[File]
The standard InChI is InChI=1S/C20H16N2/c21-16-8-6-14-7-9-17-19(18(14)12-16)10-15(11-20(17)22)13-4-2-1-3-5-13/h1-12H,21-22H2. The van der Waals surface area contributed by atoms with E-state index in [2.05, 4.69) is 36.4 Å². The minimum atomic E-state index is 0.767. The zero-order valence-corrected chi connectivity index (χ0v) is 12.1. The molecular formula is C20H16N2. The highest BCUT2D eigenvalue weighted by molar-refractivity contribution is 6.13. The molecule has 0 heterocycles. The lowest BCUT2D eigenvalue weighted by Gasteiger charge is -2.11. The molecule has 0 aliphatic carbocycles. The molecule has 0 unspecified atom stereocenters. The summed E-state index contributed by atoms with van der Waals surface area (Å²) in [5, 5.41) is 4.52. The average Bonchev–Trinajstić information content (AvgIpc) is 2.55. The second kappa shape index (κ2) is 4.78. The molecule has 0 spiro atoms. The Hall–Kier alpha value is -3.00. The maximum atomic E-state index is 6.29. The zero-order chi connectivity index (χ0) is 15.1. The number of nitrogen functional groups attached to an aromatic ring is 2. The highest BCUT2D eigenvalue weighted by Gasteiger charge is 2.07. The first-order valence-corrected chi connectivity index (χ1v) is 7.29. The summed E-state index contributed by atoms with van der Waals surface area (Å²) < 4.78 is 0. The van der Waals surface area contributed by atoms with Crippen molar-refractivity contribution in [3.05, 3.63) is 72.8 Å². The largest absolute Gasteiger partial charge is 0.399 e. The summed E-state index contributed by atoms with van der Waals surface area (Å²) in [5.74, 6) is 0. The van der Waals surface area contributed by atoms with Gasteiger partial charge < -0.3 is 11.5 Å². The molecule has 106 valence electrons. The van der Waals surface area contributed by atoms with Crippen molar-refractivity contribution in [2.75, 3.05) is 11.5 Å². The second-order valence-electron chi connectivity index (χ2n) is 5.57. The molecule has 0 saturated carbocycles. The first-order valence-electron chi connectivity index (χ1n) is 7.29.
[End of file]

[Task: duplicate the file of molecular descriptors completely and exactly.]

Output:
The standard InChI is InChI=1S/C20H16N2/c21-16-8-6-14-7-9-17-19(18(14)12-16)10-15(11-20(17)22)13-4-2-1-3-5-13/h1-12H,21-22H2. The van der Waals surface area contributed by atoms with E-state index in [2.05, 4.69) is 36.4 Å². The minimum atomic E-state index is 0.767. The zero-order valence-corrected chi connectivity index (χ0v) is 12.1. The molecular formula is C20H16N2. The highest BCUT2D eigenvalue weighted by molar-refractivity contribution is 6.13. The molecule has 0 heterocycles. The lowest BCUT2D eigenvalue weighted by Gasteiger charge is -2.11. The molecule has 0 aliphatic carbocycles. The molecule has 0 unspecified atom stereocenters. The summed E-state index contributed by atoms with van der Waals surface area (Å²) in [5, 5.41) is 4.52. The average Bonchev–Trinajstić information content (AvgIpc) is 2.55. The second kappa shape index (κ2) is 4.78. The molecule has 0 spiro atoms. The Hall–Kier alpha value is -3.00. The maximum atomic E-state index is 6.29. The zero-order chi connectivity index (χ0) is 15.1. The number of nitrogen functional groups attached to an aromatic ring is 2. The highest BCUT2D eigenvalue weighted by Gasteiger charge is 2.07. The first-order valence-corrected chi connectivity index (χ1v) is 7.29. The summed E-state index contributed by atoms with van der Waals surface area (Å²) < 4.78 is 0. The van der Waals surface area contributed by atoms with Crippen molar-refractivity contribution in [3.05, 3.63) is 72.8 Å². The largest absolute Gasteiger partial charge is 0.399 e. The summed E-state index contributed by atoms with van der Waals surface area (Å²) in [5.74, 6) is 0. The van der Waals surface area contributed by atoms with Gasteiger partial charge < -0.3 is 11.5 Å². The molecule has 106 valence electrons. The van der Waals surface area contributed by atoms with Crippen molar-refractivity contribution in [2.75, 3.05) is 11.5 Å². The second-order valence-electron chi connectivity index (χ2n) is 5.57. The molecule has 0 saturated carbocycles. The first-order valence-electron chi connectivity index (χ1n) is 7.29.